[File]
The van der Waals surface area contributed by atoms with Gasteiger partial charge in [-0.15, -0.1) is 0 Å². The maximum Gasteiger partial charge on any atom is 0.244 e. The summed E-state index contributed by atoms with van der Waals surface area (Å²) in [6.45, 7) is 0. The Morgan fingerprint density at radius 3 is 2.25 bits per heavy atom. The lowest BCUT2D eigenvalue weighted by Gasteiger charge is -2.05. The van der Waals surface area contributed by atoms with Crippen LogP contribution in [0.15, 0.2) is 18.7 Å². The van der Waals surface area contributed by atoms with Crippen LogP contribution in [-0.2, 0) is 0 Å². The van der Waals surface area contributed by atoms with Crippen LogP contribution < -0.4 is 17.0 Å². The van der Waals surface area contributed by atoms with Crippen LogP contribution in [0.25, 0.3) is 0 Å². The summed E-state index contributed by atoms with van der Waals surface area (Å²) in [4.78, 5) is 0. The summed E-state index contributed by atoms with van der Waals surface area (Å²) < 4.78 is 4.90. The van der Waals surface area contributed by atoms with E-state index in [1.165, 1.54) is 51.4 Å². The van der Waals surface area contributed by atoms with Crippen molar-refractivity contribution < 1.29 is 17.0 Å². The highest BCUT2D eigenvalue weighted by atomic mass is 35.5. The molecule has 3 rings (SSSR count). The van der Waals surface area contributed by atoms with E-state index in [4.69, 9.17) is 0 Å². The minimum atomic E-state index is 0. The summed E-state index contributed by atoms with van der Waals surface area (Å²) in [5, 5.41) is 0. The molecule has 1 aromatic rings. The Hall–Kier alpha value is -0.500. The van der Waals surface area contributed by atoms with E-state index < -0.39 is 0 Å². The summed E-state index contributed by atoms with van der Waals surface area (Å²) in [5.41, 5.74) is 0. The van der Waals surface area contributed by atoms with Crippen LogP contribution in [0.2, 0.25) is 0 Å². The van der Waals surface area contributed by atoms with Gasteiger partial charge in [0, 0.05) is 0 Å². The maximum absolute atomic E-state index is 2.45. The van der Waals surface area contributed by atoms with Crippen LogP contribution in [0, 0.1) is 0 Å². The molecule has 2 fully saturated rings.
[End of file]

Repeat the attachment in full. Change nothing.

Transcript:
The van der Waals surface area contributed by atoms with Gasteiger partial charge in [-0.15, -0.1) is 0 Å². The maximum Gasteiger partial charge on any atom is 0.244 e. The summed E-state index contributed by atoms with van der Waals surface area (Å²) in [6.45, 7) is 0. The Morgan fingerprint density at radius 3 is 2.25 bits per heavy atom. The lowest BCUT2D eigenvalue weighted by Gasteiger charge is -2.05. The van der Waals surface area contributed by atoms with Crippen LogP contribution in [0.15, 0.2) is 18.7 Å². The van der Waals surface area contributed by atoms with Crippen LogP contribution in [-0.2, 0) is 0 Å². The van der Waals surface area contributed by atoms with Crippen LogP contribution < -0.4 is 17.0 Å². The van der Waals surface area contributed by atoms with Crippen LogP contribution in [0.25, 0.3) is 0 Å². The summed E-state index contributed by atoms with van der Waals surface area (Å²) in [4.78, 5) is 0. The summed E-state index contributed by atoms with van der Waals surface area (Å²) < 4.78 is 4.90. The van der Waals surface area contributed by atoms with E-state index in [1.165, 1.54) is 51.4 Å². The van der Waals surface area contributed by atoms with Crippen molar-refractivity contribution < 1.29 is 17.0 Å². The highest BCUT2D eigenvalue weighted by atomic mass is 35.5. The molecule has 3 rings (SSSR count). The van der Waals surface area contributed by atoms with E-state index in [4.69, 9.17) is 0 Å². The minimum atomic E-state index is 0. The summed E-state index contributed by atoms with van der Waals surface area (Å²) in [5, 5.41) is 0. The molecule has 1 aromatic rings. The Hall–Kier alpha value is -0.500. The van der Waals surface area contributed by atoms with E-state index < -0.39 is 0 Å². The summed E-state index contributed by atoms with van der Waals surface area (Å²) in [5.41, 5.74) is 0. The van der Waals surface area contributed by atoms with Crippen LogP contribution in [0.2, 0.25) is 0 Å². The van der Waals surface area contributed by atoms with Gasteiger partial charge in [0, 0.05) is 0 Å². The maximum absolute atomic E-state index is 2.45. The van der Waals surface area contributed by atoms with Crippen LogP contribution in [0, 0.1) is 0 Å². The molecule has 2 fully saturated rings.